Child Development

North Hartford’s Way to Wellville

By: Jacquelyn M. Rose, MPH

How exactly do communities pave their Way to Wellville? It’s a challenging question to answer, however it’s one that North Hartford and four other communities across the country are working towards as part of a ten-year journey called Way to Wellville. I’m proud to have joined other local leaders on the North Hartford team, representing Connecticut Children’s Office for Community Child Health (the Office) in my role as Connecticut Children’s Advancing Kids Innovation Program (AKIP) manager.

I recently travelled to Astoria, Oregon with representatives from the North Hartford delegation to participate in the 2017 Way to Wellville Annual Gathering. The purpose of the annual gathering is to bring the Wellville Five together (Clatsop County, Oregon; Greater Muskegon, Michigan; Lake County, California; Spartanburg, South Carolina; and North Hartford, Connecticut) to collaborate, learn from leaders in different fields, and share successes, challenges, and opportunities for improvement. While each community’s Way to Wellville is their own, we have a common mission: to produce visible improvements in health and economic vitality by addressing factors beyond healthcare that impact health outcomes, such as social conditions, child nutrition, healthy housing, and access to preventive care.

During our three days together, the Wellville Five learned about collaborative governance and team management techniques. We focused on initiatives to improve access to healthy food and ways to keep children healthy during time spent out of school. We also learned about the short- and long-term biological impacts of trauma on health and wellbeing and listened to a panel discussion on strategies to create trauma-informed places.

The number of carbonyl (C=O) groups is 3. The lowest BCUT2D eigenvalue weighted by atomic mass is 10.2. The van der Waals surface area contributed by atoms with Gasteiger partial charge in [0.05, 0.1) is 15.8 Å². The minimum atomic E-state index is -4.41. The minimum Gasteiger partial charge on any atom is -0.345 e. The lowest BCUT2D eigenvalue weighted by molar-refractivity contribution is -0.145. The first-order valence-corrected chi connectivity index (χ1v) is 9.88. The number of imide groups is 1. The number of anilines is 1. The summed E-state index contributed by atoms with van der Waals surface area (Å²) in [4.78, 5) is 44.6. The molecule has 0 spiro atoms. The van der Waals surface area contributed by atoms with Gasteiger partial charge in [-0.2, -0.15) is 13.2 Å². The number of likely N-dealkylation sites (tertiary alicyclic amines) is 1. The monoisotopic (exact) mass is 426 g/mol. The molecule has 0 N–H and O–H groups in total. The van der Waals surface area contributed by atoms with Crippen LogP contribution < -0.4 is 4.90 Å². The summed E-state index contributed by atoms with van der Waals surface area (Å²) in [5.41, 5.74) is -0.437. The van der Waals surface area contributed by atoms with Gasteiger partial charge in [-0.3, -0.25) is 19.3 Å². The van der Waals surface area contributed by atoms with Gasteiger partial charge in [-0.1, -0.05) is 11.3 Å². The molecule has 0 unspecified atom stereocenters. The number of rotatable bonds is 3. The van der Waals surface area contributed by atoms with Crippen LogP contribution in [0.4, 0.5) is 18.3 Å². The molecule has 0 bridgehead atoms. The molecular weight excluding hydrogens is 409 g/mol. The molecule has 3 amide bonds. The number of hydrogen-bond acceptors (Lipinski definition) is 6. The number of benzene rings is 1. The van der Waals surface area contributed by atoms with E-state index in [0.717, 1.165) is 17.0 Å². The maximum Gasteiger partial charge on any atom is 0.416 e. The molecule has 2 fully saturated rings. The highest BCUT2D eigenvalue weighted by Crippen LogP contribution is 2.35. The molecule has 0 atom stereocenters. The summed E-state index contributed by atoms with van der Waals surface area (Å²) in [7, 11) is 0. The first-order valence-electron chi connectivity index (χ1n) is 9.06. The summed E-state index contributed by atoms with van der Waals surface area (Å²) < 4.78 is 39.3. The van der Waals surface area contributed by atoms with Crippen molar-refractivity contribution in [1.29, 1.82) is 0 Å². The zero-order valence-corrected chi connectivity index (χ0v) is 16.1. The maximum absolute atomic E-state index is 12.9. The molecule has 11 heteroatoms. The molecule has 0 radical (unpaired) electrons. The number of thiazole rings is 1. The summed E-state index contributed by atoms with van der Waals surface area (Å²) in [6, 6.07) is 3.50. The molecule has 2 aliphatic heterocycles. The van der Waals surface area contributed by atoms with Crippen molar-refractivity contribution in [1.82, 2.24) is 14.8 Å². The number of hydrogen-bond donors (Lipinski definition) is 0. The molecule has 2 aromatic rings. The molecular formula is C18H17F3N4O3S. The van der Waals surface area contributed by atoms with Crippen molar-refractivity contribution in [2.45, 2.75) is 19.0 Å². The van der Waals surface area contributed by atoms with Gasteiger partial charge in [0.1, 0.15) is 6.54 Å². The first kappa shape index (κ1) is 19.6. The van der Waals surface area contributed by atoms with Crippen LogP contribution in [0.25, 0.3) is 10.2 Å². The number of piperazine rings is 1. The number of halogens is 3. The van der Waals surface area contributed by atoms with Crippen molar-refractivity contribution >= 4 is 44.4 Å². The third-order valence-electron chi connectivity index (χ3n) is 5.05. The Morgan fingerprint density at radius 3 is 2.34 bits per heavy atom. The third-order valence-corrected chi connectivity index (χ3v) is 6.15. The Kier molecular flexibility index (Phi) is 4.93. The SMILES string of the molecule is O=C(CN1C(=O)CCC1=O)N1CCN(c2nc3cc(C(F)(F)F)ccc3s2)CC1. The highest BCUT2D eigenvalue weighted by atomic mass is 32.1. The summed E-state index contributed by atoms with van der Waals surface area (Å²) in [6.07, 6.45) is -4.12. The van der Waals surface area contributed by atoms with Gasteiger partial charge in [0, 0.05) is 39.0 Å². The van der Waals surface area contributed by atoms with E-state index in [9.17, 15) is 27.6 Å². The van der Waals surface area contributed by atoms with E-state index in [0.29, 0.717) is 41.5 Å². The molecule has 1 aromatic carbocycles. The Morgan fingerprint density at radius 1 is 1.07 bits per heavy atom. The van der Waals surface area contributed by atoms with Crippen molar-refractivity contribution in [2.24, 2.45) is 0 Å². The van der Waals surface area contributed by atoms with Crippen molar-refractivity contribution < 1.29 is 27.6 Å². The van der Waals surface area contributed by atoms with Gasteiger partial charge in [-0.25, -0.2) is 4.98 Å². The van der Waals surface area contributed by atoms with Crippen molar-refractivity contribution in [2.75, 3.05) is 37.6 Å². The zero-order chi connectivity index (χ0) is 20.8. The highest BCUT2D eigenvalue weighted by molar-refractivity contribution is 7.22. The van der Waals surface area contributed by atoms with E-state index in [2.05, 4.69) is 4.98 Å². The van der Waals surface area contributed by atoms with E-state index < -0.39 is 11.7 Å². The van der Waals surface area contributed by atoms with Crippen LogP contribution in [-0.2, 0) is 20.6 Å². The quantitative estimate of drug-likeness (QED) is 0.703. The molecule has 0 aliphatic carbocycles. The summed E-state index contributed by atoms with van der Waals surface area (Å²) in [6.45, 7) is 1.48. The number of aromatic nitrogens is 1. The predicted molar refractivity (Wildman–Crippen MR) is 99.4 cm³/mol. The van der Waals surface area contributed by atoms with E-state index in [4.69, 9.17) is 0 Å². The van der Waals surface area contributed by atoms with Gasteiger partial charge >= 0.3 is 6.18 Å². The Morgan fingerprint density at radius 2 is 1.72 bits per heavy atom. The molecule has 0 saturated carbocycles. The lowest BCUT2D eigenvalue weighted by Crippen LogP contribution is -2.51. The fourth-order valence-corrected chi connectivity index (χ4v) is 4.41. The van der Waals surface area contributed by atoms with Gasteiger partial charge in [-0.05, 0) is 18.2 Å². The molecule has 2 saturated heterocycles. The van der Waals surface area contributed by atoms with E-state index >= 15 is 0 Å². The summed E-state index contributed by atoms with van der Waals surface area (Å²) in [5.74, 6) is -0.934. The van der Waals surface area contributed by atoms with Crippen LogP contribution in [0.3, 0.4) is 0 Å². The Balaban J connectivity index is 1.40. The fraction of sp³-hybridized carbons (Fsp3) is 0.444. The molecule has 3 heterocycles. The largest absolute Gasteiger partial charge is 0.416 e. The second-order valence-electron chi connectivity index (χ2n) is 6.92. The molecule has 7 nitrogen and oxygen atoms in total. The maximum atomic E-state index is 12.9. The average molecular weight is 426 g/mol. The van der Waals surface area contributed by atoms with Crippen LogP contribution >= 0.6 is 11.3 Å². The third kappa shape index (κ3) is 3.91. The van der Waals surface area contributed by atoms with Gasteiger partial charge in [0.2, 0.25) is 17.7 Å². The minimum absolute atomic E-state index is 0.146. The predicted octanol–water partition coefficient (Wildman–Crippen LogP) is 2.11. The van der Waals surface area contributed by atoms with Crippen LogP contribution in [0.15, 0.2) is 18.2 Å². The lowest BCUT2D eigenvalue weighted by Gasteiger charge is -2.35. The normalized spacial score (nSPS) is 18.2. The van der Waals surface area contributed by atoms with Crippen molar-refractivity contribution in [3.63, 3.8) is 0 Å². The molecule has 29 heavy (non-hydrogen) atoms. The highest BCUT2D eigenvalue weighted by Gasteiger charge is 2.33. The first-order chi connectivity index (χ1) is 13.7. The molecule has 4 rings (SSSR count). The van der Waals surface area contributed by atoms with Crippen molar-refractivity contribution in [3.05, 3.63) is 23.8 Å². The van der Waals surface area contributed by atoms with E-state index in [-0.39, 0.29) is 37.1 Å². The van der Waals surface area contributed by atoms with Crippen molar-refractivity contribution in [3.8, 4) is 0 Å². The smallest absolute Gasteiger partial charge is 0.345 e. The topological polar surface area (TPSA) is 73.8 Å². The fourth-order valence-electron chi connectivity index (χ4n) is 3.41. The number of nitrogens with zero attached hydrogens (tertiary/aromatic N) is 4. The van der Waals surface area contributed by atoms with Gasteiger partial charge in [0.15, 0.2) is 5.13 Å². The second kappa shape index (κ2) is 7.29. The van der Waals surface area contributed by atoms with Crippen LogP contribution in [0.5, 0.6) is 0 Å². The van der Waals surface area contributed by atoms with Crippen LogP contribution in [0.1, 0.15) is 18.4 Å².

We also had the opportunity to take an in-depth look at Clatsop County’s Way to Wellville project. We heard from local leaders and local business owners regarding how they are contributing to and supporting Clatsop County’s Way to Wellville. We visited Providence Seaside Hospital and learned about their efforts to make healthy food for employees and patients, and about the relationship between food systems and chronic diseases such as obesity and diabetes. We had dinner at Bridgewater Bistro and learned about sustainable farm to table business models. We also took a tour of the local armory and learned about the community’s efforts to transform it into a community center.

We had dedicated time to work intensively with our team on one initiative supporting our community’s Way to Wellville. Each year, teams have to identify one initiative they want to make demonstrable progress on during the Annual Gathering. The North Hartford delegation used this time to understand and document how existing initiatives align with each other and how they align with community priorities. We also focused on assessing and understanding how the other communities are financing health improvement work, integrating physical and economic development into their strategies, and demonstrating measurable outcomes on food-related efforts. Representatives from the North Hartford delegation provided comprehensive overviews of current initiatives their organizations are implementing, identified opportunities for organizations to collaborate around specific initiatives for greater impact, aligned outcomes from individual initiatives with the goals of North Hartford’s Way to Wellville, and identified strategies to increase team members’ knowledge and understanding of existing community-based initiatives.